NEW YORK – Kids who were breastfed as babies may have better lung function, and a lower risk of asthma, than those who were formula-fed, two new reports suggest.
Researchers said that past studies have found conflicting results when it comes to the effects of breastfeeding on kids’ lungs, with some research suggesting that moms with asthma who breastfeed may be putting their kids at risk as well.
But the new research hints that’s not the case, and that babies with asthmatic moms may get just as much benefit from breastfeeding, if not more, compared to those with asthma-free mothers.
“I think the evidence is that breastfeeding increases lung volume, independent of if the mother is asthmatic or not,” said Dr. Wilfried Karmaus, who studies asthma at the University of South Carolina in Columbia and wasn’t involved in the new work.
“If the lung volume is increased, then you are less susceptible to get asthma,” he told Reuters Health. “It’s important even to tell asthmatic mothers to breastfeed their children.”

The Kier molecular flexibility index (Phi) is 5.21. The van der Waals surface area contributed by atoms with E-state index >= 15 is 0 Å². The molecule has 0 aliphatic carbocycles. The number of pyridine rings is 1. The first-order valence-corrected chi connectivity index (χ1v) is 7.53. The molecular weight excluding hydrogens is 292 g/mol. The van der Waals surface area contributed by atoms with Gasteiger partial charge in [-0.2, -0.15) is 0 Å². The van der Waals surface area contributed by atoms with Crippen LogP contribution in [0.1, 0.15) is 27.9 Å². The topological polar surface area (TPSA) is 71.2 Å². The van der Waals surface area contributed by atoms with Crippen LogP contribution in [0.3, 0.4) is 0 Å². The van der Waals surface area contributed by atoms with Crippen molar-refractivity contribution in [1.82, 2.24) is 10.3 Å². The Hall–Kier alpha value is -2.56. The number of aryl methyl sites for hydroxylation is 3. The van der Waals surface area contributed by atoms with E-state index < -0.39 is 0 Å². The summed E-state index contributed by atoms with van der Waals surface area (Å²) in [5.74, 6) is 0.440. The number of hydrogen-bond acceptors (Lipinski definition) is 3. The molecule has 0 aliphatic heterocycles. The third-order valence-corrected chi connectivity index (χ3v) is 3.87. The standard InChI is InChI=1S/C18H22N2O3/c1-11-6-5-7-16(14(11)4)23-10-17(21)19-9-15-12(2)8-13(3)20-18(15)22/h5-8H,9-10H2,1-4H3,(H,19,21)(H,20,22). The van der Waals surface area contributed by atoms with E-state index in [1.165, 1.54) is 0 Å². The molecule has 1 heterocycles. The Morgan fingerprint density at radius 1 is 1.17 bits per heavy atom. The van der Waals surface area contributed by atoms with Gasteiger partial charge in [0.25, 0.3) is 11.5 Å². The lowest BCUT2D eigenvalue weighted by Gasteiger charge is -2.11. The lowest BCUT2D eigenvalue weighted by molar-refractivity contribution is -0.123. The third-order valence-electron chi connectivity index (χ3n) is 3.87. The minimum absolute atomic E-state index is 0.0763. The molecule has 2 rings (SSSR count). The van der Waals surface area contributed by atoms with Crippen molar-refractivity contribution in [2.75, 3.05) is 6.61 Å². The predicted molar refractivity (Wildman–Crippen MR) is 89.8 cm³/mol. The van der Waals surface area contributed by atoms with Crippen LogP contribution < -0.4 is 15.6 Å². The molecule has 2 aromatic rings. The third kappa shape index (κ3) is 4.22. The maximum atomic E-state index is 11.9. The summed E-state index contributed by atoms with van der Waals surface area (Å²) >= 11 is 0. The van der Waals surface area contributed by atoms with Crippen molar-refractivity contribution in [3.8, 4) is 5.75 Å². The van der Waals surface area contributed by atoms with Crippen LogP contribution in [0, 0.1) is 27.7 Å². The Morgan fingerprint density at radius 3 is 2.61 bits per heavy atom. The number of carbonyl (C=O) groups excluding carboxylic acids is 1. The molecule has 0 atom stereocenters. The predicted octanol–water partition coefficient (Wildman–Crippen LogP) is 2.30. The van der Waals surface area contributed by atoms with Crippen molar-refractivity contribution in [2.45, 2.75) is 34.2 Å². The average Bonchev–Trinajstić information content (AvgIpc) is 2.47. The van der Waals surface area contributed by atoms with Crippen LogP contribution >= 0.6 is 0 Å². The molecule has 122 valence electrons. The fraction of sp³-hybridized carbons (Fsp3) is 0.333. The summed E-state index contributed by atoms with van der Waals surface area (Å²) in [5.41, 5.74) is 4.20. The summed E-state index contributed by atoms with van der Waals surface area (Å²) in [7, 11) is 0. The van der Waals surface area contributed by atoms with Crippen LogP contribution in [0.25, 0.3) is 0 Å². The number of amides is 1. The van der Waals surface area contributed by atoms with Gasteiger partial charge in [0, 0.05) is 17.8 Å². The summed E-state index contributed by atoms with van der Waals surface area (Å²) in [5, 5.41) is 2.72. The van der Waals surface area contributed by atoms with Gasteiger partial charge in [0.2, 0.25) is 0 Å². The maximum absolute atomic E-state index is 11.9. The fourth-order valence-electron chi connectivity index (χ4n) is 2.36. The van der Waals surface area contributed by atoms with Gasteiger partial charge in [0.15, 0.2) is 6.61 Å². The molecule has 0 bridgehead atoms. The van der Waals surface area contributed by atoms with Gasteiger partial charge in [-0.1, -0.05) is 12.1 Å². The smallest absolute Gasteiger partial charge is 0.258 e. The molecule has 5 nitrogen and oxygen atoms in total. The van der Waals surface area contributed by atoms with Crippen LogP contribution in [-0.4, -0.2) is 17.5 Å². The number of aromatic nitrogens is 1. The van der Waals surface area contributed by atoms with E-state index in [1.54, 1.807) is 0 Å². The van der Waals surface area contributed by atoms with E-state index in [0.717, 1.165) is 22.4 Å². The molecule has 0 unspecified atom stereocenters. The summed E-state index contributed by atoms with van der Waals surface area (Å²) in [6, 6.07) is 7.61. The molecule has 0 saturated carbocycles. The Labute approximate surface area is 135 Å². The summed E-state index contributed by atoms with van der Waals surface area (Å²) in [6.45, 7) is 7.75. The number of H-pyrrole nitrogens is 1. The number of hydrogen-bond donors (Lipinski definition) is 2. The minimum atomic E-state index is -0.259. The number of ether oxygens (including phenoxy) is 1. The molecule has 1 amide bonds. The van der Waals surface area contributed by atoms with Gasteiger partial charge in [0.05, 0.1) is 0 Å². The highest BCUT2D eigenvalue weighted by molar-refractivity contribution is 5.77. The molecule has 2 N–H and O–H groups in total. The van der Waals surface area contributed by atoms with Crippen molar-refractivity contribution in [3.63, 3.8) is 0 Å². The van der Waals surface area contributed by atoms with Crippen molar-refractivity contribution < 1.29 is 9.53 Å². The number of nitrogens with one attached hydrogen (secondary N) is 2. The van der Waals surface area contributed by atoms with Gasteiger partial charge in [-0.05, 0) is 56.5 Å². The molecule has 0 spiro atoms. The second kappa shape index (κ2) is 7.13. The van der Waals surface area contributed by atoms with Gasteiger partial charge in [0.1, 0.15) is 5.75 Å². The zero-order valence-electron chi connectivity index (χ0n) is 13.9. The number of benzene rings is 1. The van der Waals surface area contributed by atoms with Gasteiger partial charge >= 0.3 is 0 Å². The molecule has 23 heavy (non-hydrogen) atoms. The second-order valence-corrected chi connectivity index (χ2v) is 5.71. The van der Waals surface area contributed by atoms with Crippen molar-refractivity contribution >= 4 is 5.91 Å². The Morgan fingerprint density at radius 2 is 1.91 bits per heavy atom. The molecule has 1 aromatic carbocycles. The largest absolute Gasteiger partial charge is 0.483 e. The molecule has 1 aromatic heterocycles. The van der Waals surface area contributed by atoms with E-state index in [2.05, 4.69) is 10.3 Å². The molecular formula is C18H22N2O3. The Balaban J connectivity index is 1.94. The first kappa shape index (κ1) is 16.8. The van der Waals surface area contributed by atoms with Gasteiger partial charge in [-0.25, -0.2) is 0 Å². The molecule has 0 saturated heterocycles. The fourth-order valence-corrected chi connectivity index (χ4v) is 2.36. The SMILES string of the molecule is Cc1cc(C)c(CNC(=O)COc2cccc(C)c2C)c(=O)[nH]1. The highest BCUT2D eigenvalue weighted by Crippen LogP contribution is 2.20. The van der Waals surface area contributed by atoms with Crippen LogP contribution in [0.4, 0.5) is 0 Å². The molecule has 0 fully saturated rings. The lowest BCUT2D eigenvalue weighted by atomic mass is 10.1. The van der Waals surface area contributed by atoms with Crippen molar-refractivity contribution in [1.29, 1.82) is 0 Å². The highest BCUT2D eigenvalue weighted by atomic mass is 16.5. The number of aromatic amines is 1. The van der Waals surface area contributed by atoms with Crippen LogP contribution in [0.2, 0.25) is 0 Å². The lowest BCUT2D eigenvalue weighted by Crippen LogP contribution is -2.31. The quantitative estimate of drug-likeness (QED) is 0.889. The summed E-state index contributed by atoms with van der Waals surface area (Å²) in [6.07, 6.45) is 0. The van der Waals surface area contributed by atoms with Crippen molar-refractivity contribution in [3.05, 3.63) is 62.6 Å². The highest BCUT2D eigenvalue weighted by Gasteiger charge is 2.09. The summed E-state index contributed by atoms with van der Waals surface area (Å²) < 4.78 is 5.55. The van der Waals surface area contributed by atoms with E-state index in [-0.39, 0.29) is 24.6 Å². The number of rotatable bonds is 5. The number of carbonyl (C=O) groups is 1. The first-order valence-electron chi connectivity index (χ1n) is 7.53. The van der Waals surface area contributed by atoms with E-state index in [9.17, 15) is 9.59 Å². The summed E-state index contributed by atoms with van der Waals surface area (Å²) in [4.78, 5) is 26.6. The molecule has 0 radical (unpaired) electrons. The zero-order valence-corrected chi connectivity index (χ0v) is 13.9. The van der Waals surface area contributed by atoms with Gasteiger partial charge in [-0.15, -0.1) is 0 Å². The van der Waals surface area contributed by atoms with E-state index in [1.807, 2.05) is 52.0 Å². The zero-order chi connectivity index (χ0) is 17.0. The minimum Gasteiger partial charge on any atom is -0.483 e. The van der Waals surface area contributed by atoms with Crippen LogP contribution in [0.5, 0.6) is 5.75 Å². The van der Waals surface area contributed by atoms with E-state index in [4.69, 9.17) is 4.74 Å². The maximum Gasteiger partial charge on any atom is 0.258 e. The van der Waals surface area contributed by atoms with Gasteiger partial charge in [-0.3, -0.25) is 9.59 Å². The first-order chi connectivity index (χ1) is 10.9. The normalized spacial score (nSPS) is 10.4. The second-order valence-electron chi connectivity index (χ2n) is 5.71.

In one study, published Friday in the American Journal of Respiratory and Critical Care Medicine, about 1,500 UK kids were followed from their birth in the mid-1990s.
Families responded to surveys related to breastfeeding as well as secondhand smoke exposures and other known asthma risks starting when kids were babies. At age eight to 14, the kids came into the lab for a range of lung function and allergy tests.
Dr. Claudia Kuehni from the University of Bern, Switzerland and her colleagues found that the longer kids were breastfed, the better they performed on one test, measuring the speed of air coming out of the lungs.
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